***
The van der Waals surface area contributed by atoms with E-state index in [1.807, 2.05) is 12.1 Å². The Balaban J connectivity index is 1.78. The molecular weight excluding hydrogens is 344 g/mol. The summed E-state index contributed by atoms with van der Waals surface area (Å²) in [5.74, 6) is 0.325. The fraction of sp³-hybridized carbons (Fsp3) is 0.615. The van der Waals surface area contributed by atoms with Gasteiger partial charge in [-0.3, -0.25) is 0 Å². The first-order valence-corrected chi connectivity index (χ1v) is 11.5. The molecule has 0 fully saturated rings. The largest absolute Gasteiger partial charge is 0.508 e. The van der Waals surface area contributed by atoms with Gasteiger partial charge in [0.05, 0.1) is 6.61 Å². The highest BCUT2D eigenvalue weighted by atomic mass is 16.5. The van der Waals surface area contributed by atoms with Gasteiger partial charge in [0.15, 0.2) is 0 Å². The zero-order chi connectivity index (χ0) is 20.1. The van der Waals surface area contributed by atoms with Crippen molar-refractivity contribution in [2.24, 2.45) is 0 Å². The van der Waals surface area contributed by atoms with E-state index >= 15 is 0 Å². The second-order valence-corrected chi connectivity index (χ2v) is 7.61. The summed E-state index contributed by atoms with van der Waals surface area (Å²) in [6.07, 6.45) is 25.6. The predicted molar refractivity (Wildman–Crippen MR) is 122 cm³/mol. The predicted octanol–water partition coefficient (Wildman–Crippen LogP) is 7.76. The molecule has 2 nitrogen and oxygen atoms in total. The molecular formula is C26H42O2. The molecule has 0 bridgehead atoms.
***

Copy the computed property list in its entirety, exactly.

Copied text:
The van der Waals surface area contributed by atoms with E-state index in [1.807, 2.05) is 12.1 Å². The Balaban J connectivity index is 1.78. The molecular weight excluding hydrogens is 344 g/mol. The summed E-state index contributed by atoms with van der Waals surface area (Å²) in [5.74, 6) is 0.325. The fraction of sp³-hybridized carbons (Fsp3) is 0.615. The van der Waals surface area contributed by atoms with Gasteiger partial charge in [-0.3, -0.25) is 0 Å². The first-order valence-corrected chi connectivity index (χ1v) is 11.5. The molecule has 0 fully saturated rings. The largest absolute Gasteiger partial charge is 0.508 e. The van der Waals surface area contributed by atoms with Gasteiger partial charge in [0.05, 0.1) is 6.61 Å². The highest BCUT2D eigenvalue weighted by atomic mass is 16.5. The van der Waals surface area contributed by atoms with Gasteiger partial charge in [0.15, 0.2) is 0 Å². The zero-order chi connectivity index (χ0) is 20.1. The van der Waals surface area contributed by atoms with Crippen molar-refractivity contribution in [2.24, 2.45) is 0 Å². The van der Waals surface area contributed by atoms with E-state index >= 15 is 0 Å². The second-order valence-corrected chi connectivity index (χ2v) is 7.61. The summed E-state index contributed by atoms with van der Waals surface area (Å²) in [6.07, 6.45) is 25.6. The predicted molar refractivity (Wildman–Crippen MR) is 122 cm³/mol. The predicted octanol–water partition coefficient (Wildman–Crippen LogP) is 7.76. The molecule has 2 nitrogen and oxygen atoms in total. The molecular formula is C26H42O2. The molecule has 0 bridgehead atoms.